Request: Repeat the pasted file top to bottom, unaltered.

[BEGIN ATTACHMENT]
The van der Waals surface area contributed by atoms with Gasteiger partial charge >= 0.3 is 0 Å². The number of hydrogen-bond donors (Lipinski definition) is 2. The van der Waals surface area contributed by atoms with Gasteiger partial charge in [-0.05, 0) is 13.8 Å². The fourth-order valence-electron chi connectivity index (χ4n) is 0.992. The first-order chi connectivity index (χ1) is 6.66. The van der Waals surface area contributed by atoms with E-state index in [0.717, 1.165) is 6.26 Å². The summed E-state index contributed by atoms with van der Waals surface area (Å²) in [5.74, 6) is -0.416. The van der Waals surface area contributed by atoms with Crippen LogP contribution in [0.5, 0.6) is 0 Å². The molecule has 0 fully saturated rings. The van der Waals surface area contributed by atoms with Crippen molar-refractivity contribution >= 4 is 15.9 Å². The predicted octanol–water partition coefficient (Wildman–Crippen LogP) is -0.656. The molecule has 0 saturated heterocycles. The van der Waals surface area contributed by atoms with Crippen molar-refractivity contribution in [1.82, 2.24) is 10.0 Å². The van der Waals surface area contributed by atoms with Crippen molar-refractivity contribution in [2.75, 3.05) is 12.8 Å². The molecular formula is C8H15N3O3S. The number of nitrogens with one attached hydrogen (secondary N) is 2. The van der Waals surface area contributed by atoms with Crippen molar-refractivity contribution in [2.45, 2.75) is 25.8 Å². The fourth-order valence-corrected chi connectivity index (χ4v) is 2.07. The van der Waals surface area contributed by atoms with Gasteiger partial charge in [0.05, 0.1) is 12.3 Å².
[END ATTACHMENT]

The van der Waals surface area contributed by atoms with Gasteiger partial charge >= 0.3 is 0 Å². The number of hydrogen-bond donors (Lipinski definition) is 2. The van der Waals surface area contributed by atoms with Gasteiger partial charge in [-0.05, 0) is 13.8 Å². The fourth-order valence-electron chi connectivity index (χ4n) is 0.992. The first-order chi connectivity index (χ1) is 6.66. The van der Waals surface area contributed by atoms with E-state index in [0.717, 1.165) is 6.26 Å². The summed E-state index contributed by atoms with van der Waals surface area (Å²) in [5.74, 6) is -0.416. The van der Waals surface area contributed by atoms with Crippen LogP contribution in [0.5, 0.6) is 0 Å². The molecule has 0 fully saturated rings. The van der Waals surface area contributed by atoms with Crippen molar-refractivity contribution >= 4 is 15.9 Å². The predicted octanol–water partition coefficient (Wildman–Crippen LogP) is -0.656. The molecule has 0 saturated heterocycles. The van der Waals surface area contributed by atoms with Crippen molar-refractivity contribution in [1.82, 2.24) is 10.0 Å². The van der Waals surface area contributed by atoms with Crippen molar-refractivity contribution in [2.75, 3.05) is 12.8 Å². The molecular formula is C8H15N3O3S. The number of nitrogens with one attached hydrogen (secondary N) is 2. The van der Waals surface area contributed by atoms with Crippen molar-refractivity contribution in [2.45, 2.75) is 25.8 Å². The fourth-order valence-corrected chi connectivity index (χ4v) is 2.07. The van der Waals surface area contributed by atoms with Gasteiger partial charge in [0.05, 0.1) is 12.3 Å².